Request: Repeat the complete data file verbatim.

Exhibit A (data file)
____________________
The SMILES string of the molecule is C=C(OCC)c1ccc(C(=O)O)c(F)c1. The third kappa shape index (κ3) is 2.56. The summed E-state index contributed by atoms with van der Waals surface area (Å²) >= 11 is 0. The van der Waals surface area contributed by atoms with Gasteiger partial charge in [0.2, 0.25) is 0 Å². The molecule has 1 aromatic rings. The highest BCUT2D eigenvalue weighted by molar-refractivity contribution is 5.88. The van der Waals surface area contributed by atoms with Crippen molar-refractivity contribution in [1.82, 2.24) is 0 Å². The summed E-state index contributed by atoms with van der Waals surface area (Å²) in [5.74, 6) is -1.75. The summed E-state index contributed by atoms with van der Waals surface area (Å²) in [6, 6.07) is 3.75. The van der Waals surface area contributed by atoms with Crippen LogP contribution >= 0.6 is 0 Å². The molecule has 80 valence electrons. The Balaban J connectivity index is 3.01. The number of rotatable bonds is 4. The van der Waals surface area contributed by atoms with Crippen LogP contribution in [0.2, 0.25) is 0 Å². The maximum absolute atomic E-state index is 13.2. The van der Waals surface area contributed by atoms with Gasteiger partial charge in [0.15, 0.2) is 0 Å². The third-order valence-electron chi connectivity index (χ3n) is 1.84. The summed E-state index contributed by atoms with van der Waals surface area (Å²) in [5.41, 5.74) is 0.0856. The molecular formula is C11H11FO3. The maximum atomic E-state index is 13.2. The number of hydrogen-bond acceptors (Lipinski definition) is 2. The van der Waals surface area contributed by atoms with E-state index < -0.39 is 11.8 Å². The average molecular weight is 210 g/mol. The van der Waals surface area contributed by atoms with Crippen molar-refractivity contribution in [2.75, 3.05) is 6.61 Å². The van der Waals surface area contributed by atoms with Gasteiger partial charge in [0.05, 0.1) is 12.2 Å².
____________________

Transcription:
The SMILES string of the molecule is C=C(OCC)c1ccc(C(=O)O)c(F)c1. The third kappa shape index (κ3) is 2.56. The summed E-state index contributed by atoms with van der Waals surface area (Å²) >= 11 is 0. The van der Waals surface area contributed by atoms with Gasteiger partial charge in [0.2, 0.25) is 0 Å². The molecule has 1 aromatic rings. The highest BCUT2D eigenvalue weighted by molar-refractivity contribution is 5.88. The van der Waals surface area contributed by atoms with Crippen molar-refractivity contribution in [1.82, 2.24) is 0 Å². The summed E-state index contributed by atoms with van der Waals surface area (Å²) in [5.74, 6) is -1.75. The summed E-state index contributed by atoms with van der Waals surface area (Å²) in [6, 6.07) is 3.75. The van der Waals surface area contributed by atoms with Crippen LogP contribution >= 0.6 is 0 Å². The molecule has 80 valence electrons. The Balaban J connectivity index is 3.01. The number of rotatable bonds is 4. The van der Waals surface area contributed by atoms with Crippen LogP contribution in [0.2, 0.25) is 0 Å². The maximum absolute atomic E-state index is 13.2. The van der Waals surface area contributed by atoms with Gasteiger partial charge in [0.15, 0.2) is 0 Å². The third-order valence-electron chi connectivity index (χ3n) is 1.84. The summed E-state index contributed by atoms with van der Waals surface area (Å²) in [5.41, 5.74) is 0.0856. The molecular formula is C11H11FO3. The maximum atomic E-state index is 13.2. The number of hydrogen-bond acceptors (Lipinski definition) is 2. The van der Waals surface area contributed by atoms with E-state index < -0.39 is 11.8 Å². The average molecular weight is 210 g/mol. The van der Waals surface area contributed by atoms with Crippen molar-refractivity contribution in [2.75, 3.05) is 6.61 Å². The van der Waals surface area contributed by atoms with Gasteiger partial charge in [0.05, 0.1) is 12.2 Å².